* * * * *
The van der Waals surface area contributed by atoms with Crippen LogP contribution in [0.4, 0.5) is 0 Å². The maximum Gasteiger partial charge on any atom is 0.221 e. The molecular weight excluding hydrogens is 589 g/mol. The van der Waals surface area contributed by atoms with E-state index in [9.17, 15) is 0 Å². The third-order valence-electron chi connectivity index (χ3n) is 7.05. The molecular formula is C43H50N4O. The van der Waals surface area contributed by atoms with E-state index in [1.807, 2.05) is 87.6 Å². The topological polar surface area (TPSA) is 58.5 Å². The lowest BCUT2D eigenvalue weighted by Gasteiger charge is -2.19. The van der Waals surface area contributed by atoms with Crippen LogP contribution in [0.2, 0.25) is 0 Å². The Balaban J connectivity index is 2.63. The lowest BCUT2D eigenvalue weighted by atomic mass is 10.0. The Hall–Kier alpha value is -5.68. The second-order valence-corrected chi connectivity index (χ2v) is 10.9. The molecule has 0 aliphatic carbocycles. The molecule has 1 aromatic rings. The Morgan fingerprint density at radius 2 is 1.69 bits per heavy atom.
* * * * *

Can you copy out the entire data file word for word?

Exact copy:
The van der Waals surface area contributed by atoms with Crippen LogP contribution in [0.4, 0.5) is 0 Å². The maximum Gasteiger partial charge on any atom is 0.221 e. The molecular weight excluding hydrogens is 589 g/mol. The van der Waals surface area contributed by atoms with E-state index in [9.17, 15) is 0 Å². The third-order valence-electron chi connectivity index (χ3n) is 7.05. The molecular formula is C43H50N4O. The van der Waals surface area contributed by atoms with E-state index in [1.807, 2.05) is 87.6 Å². The topological polar surface area (TPSA) is 58.5 Å². The lowest BCUT2D eigenvalue weighted by Gasteiger charge is -2.19. The van der Waals surface area contributed by atoms with Crippen LogP contribution in [0.2, 0.25) is 0 Å². The Balaban J connectivity index is 2.63. The lowest BCUT2D eigenvalue weighted by atomic mass is 10.0. The Hall–Kier alpha value is -5.68. The second-order valence-corrected chi connectivity index (χ2v) is 10.9. The molecule has 0 aliphatic carbocycles. The molecule has 1 aromatic rings. The Morgan fingerprint density at radius 2 is 1.69 bits per heavy atom.